Honor all people, love the brotherhood, fear God, honor the king.
—1 Peter 2:17
A question we should ask ourselves when selecting a candidate to vote for is this: How does the candidate view the Constitution?
Today there are two very different schools of thought among judges and politicians about how to view the Constitution. One is the constructionist viewpoint of the Constitution. Constructionists believe that judges have the responsibility to abide by the original intent of the framers of the Constitution. Even though we live in a rapidly changing world, we are still to look to the principles found in the Constitution to make decisions. The only way those principles can be altered is by the intentionally laborious process the founding fathers devised for amending the Constitution. That is the constructionist viewpoint.
However, a growing number of politicians and judges have adopted the expansionist view of the Constitution. Those who believe that the Constitution is organic, expansionists, see it as an ever-changing body of truth. One observer said it this way, “It’s as if the founding fathers wrote the Constitution on a blackboard and gave judges both an eraser and a piece of chalk.” The result of this expansionist view of the Constitution is that the judiciary is granting imaginary rights to some individuals while at the same time erasing the very real rights of other individuals.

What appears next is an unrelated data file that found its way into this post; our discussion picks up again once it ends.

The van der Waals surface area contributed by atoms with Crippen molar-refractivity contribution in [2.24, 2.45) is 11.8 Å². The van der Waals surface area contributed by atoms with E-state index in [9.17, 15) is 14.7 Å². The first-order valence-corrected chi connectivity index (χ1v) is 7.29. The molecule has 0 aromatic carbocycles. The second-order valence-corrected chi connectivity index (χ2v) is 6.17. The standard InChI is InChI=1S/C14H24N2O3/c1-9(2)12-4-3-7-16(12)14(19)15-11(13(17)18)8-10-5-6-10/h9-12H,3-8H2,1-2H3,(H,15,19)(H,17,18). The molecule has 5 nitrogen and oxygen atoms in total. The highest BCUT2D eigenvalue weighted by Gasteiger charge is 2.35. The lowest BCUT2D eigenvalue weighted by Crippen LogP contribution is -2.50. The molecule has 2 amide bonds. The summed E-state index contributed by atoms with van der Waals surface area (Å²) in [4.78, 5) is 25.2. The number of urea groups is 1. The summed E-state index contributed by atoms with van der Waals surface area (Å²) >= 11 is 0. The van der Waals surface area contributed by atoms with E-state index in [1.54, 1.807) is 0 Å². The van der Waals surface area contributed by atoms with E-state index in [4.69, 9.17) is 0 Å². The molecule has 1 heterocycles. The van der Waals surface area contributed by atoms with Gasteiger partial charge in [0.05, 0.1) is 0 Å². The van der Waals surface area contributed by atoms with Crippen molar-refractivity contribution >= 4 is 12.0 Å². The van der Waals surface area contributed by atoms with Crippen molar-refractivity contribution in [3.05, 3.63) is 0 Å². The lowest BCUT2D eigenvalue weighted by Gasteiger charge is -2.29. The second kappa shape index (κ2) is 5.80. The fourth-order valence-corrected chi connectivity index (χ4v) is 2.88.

This is what is happening in our country right now. Judges are creating imaginary rights for some while taking away the very real rights of other people. You know, I am amazed at how many citizens are ignorant of the principle of state’s rights versus the federal government. Most people assume the federal government has the final say in every legal issue. We think the only powers individual states have are those powers that the federal government has not usurped—secondary issues like insurance regulations and highway programs. But nothing could be further from the truth. The framers of the Constitution never envisioned such sweeping authority for the federal government. The Tenth Amendment of our Constitution reads, “The powers not delegated to the United States by the Constitution, nor prohibited by it to the states are reserved to the states respectively, or to the people.” In other words, the only power the federal government has are those powers that are found in the Constitution. The rest of the power belongs to the states and to the people.
By inventing this right of privacy that is nowhere in the Constitution the courts have taken away the very real right we have as citizens in a state to formulate our own laws. That is why it is so important before you elect somebody to office, you know their view of the Constitution.
Today’s devotion is excerpted from “How a Christian Should Vote ” by Dr. Robert Jeffress, 2011.
Scripture taken from the NEW AMERICAN STANDARD BIBLE®, Copyright © 1960,1962,1963,1968,1971,1972,1973,1975,1977,1995 by The Lockman Foundation. Used by permission.